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An Interview with Laura Hubner

Laura Hubner is Professor in Film and Media at the University of Winchester, UK. She is author of The Films of Ingmar Bergman (2007), editor of Valuing Films (2011) and co-editor of Framing Film (2012) and The Zombie Renaissance in Popular Culture (2014). She recently contributed chapters to Fairy-Tale Films Beyond Disney (2015) and The Written Dead (2017).

What drew you to a career in film academia?

As a child I sometimes sat in the dark room at the factory where my dad worked as a photolithographer, watching him create images with endless precision as I painted out small blemishes on the film negatives. This, combined with taking every chance I could to watch films, made me increasingly fascinated with the medium, absorbed by the alchemy of images coming to life. Novels, poetry, comics and illustrated books led on to me studying literature and the visual arts. Alongside this my interest in film was growing as I took to ordering film reels from the British Film Institute (BFI). While wrangling some old worn celluloid into a Steenbeck at the University of Reading I got chatting to Jim Hiller, who I only found out years later was one of the founders of film education at the BFI. His encouragement (both with the machine and with the possibilities of researching film) led to a thesis on the work of Swedish filmmaker Ingmar Bergman. My enthusiasm for the subject has grown over the years, alongside the sense that students can find out so much through the study of film. I continue to learn and develop ideas by working with inspirational colleagues and students.

You’re currently professor in Film and Media at The University of Winchester. Why, in your opinion, is film an important area of study?

If you want to get into any field of film – as a writer, director, educator, reviewer, composer or set designer – I think studying film can open your mind to the range of what film can do and be. How one shot connects to the next, how sound or a piece of music adds to the scene or stimulates new meanings. We see the impact the coming of sound made on screenwriting and the development of dialogue, for example, and how colour and special effects have opened up rich new worlds of fantasy. Exploring films from across the world made through different times in history acts as a lens onto that world at key moments.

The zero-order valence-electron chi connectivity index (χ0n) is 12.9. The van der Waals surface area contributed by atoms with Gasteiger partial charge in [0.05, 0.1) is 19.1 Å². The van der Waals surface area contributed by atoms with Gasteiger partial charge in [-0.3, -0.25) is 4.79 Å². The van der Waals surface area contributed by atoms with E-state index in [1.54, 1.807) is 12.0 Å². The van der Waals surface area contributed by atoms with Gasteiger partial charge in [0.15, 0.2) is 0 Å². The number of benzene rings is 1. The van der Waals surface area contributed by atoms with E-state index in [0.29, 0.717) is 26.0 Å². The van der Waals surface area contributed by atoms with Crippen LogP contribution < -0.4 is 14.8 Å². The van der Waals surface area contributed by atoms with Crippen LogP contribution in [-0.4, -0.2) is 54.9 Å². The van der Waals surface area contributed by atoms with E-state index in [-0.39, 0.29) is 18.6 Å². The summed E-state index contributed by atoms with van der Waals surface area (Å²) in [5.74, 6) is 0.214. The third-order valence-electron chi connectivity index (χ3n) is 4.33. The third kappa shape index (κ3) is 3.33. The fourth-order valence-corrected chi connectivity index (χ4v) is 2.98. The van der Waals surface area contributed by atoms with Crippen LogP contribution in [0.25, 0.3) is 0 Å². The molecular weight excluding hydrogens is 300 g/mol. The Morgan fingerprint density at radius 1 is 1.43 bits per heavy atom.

Beyond this, even if you don’t want to go into film as a career, it is an important area of study. Film has always been able to communicate deeply – it’s rare not to be influenced by a movie in an enduring way. So that’s a great leveller and a strong basis to start conversations. But studying films also de-familiarises. So we start looking at films we thought we knew well differently. It helps us articulate what a film does and how it achieves this. What are we scared about by a large ant invasion? Why do we cry when a couple reconnect after wartime? What makes us laugh on one film viewing but not on another? Films help us make sense of our lives on a personal level but also of the world beyond our immediate surroundings. The current pandemic has seen many of us returning to old favourites for solace, or seeking out new films that speak to or help us escape from the crisis. Shifts over time in the focus of genres (horror movies or Westerns for example) help us see sweeping modifications in ideology, and a change in the type of heroes and stars we identify with is a guide to how culture progresses. It helps us think about what values are important to society at given points of time.

Can you tell me about your book The Films of Ingmar Bergman: Illusions of Light and Darkness? Why did you choose to write about this subject?